Audi S3 Cabriolet boot space

The S3 Cabriolet has a smaller boot than the BMW 2 Series Convertible. Despite it’s fabric roof it holds 320 litres with the roof up and 275 litres when it’s down. The 2 Series has 335-280 litres of space with the roof up and down respectively.

Removing the roof of a car has a negative effect on the way it drives and nowhere is that more noticeable than in performance models. With this in mind there is some shaking of the S3’s chassis over broken road surfaces, but ultimately its only really noticeable on very bumpy roads.

The S3 Cabriolet comes standard with adaptive dampers that have five driving modes that change not only the suspension, but also the response of the throttle and the weight of the steering. The modes are Sport, Auto, Comfort, Efficiency and Individual – are selectable by the rotary dial in the central console. Sport mode firms everything up, but adds a bit too much weight to the steering, Comfort is truly comfortable, Efficiency has a laughably lethargic throttle response that helps fuel economy and Auto is considered the best judging road conditions and adjusting the chassis accordingly.

There is no doubt that if you are looking for a fun-to-drive sports convertible the BMW 2 Series with it’s rear-wheel drive is a better bet. However, the S3 Cabriolet comes standard with quattro all-wheel-drive that boost traction on slippery roads. And on the UK’s frequently slippery surfaces that is a great benefit.

There is very little criticism levelled at the 2.0-litre turbocharged engine powering the S3 Cabriolet. It produces 306hp but instead of an explosive burst of acceleration the S3 delivers its power in a very linear way and performance doesn’t trail off until well into triple digit speeds.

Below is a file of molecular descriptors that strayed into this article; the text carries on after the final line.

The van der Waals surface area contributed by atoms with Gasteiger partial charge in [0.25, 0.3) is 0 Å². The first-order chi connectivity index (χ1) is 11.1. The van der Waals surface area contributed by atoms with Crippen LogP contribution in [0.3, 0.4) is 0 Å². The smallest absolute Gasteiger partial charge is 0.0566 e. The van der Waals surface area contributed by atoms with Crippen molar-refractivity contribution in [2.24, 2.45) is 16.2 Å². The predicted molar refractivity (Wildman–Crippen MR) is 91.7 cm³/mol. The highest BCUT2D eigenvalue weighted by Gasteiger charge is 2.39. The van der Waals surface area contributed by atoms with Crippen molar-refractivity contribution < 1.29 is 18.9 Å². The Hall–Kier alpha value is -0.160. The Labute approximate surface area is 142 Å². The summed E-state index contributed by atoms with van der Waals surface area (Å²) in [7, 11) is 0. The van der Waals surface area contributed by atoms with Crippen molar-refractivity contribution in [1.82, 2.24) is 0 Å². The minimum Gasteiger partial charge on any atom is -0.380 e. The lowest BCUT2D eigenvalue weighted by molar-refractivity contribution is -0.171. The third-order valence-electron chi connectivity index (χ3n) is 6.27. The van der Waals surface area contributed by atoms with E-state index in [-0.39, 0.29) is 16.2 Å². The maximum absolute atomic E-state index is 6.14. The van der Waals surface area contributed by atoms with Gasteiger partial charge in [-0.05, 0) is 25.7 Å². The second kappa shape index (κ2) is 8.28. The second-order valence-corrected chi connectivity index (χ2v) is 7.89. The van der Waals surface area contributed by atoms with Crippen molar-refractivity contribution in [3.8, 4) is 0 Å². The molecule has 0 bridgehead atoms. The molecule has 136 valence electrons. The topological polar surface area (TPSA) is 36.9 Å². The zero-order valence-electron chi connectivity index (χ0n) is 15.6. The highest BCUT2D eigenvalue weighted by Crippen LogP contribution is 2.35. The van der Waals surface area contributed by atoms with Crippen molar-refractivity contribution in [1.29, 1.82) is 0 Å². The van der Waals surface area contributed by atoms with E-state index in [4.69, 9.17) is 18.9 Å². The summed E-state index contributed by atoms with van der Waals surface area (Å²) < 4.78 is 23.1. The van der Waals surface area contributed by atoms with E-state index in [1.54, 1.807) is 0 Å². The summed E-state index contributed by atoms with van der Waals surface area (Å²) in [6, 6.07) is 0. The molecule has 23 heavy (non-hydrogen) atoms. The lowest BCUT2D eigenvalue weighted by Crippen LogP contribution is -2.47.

Despite being a four-cylinder engine reviewers say it sounds nice with the exhaust popping as the DSG gearbox changes up through the gears. It’s quick too with 0-62mph taking 5.4 seconds and a limited top speed of 155mph.

You don’t expect good fuel economy from a 306hp engine, but drive carefully and the S3 Cabriolet can return close to 40mpg.

For a compact four seater cabriolet, the S3 isn’t cheap, but you pay for the brilliant engine, the impeccable build quality and a somewhat generous list of standard equipment. It includes heated leather-wrapped sport seats, a voice-controlled infotainment system with sat-nav and a 5.8-inch display, climate control as well as adaptive dampers.

However Audi has put some kit on the options list that is standard on much cheaper models – items such as £225 cruise control or the £345 rear parking sensors.


The S3 Cabriolet fits in another niche that we thought didn’t exist, yet Audi made a car for it. The BMW M235i Convertible and the Porsche Boxster are both more fun to drive, but none can mach the combination of relaxed cruising ability and four-wheel-drive grip of the S3 Cabriolet. If you are looking for an exciting drop-top then the slightly cheaper Porsche might be a better bet, but overall the Audi is a well-rounded talent.